The above images of galaxy cluster SMACS 0723 (located 4.6 billion light years away) highlights the huge resolution jump from Hubble to Webb.
Webb’s first full colour image took just 12.5 hours of integration time to capture and already reveals detail surpassing Hubble’s deepest field images, some of which took weeks of accumulated processing time.
The area of space imaged in this composite is equivalent to holding a grain of sand to the night sky at arms length. Almost all the individual points of light here are separate and independent galaxies, each containing 100s of billions of stars, and captured in various stages of historical morphology going back as far as 13 billion years (due to the help of gravitational lensing).
While greater mirror diameter and enhanced sensor resolution accounts for much of the extra clarity Webb has over Hubble, it should be remembered that James Webb is an Infrared telescope, so less detail in its deep field images gets obscured by opaque interstellar dust, which can block some of the visible wavelengths of light Hubble sees. Also, visible light that has experienced extreme red shifts (due to the expansion of the universe) can end up stretched into the Infrared, so Webb can look much further back in time than Hubble, revealing some of the oldest first generation galaxies yet seen.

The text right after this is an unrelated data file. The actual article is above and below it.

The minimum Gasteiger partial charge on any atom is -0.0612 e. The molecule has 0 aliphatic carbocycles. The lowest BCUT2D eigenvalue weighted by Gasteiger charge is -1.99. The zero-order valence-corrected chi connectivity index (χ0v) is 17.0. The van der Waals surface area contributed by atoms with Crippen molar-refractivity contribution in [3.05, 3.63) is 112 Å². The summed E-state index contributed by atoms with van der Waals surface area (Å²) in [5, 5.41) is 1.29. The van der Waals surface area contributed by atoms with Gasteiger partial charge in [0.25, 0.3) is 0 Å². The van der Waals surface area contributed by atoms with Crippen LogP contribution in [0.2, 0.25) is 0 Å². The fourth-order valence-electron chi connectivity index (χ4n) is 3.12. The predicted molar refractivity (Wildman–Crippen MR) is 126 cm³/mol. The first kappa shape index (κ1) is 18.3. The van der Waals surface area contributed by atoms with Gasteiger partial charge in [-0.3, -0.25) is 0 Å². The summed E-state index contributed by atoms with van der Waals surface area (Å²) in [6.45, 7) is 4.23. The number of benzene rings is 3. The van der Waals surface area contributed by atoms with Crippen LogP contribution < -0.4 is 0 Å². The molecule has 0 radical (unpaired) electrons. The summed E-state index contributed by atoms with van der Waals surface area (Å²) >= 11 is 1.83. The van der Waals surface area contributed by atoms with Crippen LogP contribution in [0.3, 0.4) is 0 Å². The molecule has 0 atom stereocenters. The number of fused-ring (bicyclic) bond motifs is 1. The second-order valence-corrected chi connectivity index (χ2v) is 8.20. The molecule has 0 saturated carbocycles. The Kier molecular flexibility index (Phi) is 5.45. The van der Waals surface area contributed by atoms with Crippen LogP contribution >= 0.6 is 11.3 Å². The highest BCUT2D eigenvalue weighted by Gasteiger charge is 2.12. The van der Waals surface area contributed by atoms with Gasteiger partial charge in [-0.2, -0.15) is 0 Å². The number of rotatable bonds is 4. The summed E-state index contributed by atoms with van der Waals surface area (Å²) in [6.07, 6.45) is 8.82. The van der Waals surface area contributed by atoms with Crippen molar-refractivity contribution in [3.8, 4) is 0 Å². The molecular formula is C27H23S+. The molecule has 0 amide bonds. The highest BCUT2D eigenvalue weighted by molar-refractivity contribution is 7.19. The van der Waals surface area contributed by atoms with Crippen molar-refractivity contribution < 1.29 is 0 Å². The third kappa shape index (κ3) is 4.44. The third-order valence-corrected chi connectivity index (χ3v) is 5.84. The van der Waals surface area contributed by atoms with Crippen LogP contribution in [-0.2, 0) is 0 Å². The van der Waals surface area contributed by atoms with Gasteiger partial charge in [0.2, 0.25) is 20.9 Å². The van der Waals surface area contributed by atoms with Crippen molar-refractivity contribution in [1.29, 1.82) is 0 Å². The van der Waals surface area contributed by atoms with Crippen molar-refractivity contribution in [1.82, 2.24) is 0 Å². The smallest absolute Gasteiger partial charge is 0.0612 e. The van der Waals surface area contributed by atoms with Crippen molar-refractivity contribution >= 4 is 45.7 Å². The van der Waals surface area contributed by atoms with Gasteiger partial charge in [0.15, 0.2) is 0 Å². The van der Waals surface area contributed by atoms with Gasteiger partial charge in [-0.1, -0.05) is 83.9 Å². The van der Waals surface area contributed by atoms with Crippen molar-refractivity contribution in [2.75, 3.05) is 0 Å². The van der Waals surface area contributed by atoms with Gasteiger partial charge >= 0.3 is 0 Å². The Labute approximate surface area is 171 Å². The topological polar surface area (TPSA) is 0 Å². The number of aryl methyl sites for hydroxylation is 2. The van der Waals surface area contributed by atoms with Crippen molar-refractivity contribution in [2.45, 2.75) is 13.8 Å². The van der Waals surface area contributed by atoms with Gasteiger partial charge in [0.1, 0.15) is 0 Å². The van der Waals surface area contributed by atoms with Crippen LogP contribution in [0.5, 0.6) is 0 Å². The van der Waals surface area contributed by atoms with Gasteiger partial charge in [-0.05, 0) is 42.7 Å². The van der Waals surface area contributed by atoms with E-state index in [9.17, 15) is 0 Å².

Fine phasing of James Webb’s honeycomb mirror segments is now complete, revealing this first fully aligned image of star 2MASS J17554042+6551277 via the telescope’s NIRCam sensor.
This test image has exceeded NASAs expectations in terms of resolving power and clarity. You can even see well defined distant spiral galaxies in the background.
Unlike the Hubble space telescope the wavelengths of light gathered here is around 2 microns, within the infrared band of the electromagnetic spectrum (the region Webb has been designed to observe). These are wavelengths longer than the human eye can detect but ideal for revealing the evolutionary structure and morphology of stars and distant galaxies.
The Webb team will now continue with calibration of the on-board spectrographs, completing the full scientific instrument setup.
This process is expected to take several more months, but so far so good.
Here is the first ever image processed from the James Webb space telescope’s primary mirror. It shows copies of a distant star HD 84406, individually imaged through Webb’s 18 honey-comb like mirror segments.
This is part of the primary mirror alignment phase. A bit like the process backyard observers go through when we collimate our telescopes.
Over the next several weeks these individual points will converge to form a single image of the star, completing the alignment process and ensuring all components of the 6.5 meter primary mirror are working as one.
You can see the gold plated hexagonal components of the primary mirror in this second picture, which is a selfie the telescope took of its main mirror from outer space.
The astrophysical community awaits Webb’s first active mission pictures which I understand will be images of three of the largest low-albedo asteroids, as well as Jupiter’s red spot and Neptune’s southern polar vortex.